The only way for this to happen is for MSFT to cut deals w/the BIOS manufactorers (which they have done already w/Phoenix).

      *MOST* people are not going to care one way or the other (ie "free" hardware while paying for the software) as long as their computer runs without problems, they have no work lost because of viruses, etc.

      It's actually pretty scary when you think about it. You want to buy a piece of hardware? You are going to be buying it w/a MSFT approved DRM BIOS and their OS. Nothing else will install w/that BIOS because that would allow for software that isn't approved to be running (OS included). Take the BIOS out or flash it? None of the rest of the hardware will work either.
      • by Psiren (6145) on Thursday June 17, 2004 @11:49AM (#9453107)
        Then there will be a nice market for people to build non DRM machines, so that people can run their non Windows OS. I don't think it's time to panic just yet.
        • by Mr. Neutron (3115) on Thursday June 17, 2004 @12:03PM (#9453241) Homepage Journal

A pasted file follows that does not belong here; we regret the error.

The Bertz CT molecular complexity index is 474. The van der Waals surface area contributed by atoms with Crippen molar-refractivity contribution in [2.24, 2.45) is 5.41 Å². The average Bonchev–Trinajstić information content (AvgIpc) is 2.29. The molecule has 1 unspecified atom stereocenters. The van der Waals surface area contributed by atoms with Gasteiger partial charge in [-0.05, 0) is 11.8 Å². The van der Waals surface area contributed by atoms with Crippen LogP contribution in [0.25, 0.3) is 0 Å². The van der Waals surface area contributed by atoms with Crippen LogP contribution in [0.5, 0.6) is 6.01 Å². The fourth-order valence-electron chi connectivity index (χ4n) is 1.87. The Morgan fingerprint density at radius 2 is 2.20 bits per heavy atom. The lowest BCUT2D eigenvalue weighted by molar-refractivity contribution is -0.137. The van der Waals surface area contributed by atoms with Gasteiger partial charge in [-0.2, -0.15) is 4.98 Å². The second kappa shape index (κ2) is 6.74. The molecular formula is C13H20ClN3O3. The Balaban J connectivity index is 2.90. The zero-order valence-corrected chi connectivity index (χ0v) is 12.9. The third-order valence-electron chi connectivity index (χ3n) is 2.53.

I don't think it's time to panic just yet.

          You do realize that once this is in place, the **AA will convince Congress that only pirates, criminals, and terrorists would possibly want a computer without a "trusted" BIOS, don't you? Non-trusted hardware will go the way of Macrovision-free VCRs and Broadcast-flag-free HDTV tuners. When all of the Linux users and OS hackers raise holy hell, the response will be:

          Jack Valenti: "These people are just a fringe nitch. Why should we threaten our precious content just to cater to the whims of a few people?"

          Bill Gates: "The 'Trusted Computing Consotium' has made available [closed, blackboxed, and encrypted] APIs to the 'trusted hardware' industry spec. Why can't Linux use them just like any other OS?"

          • by operagost (62405) on Thursday June 17, 2004 @12:17PM (#9453351) Homepage Journal
            This is why it's good that IBM is in the Linux fold. If they want to keep selling Linux servers, they'll need to support a "trusted" BIOS. In order to abide by the GPL, they will have to release the source. This will allow support across the board, even on cheap consumer DRM-enabled devices.
            • by Anonymous Coward on Thursday June 17, 2004 @12:23PM (#9453409)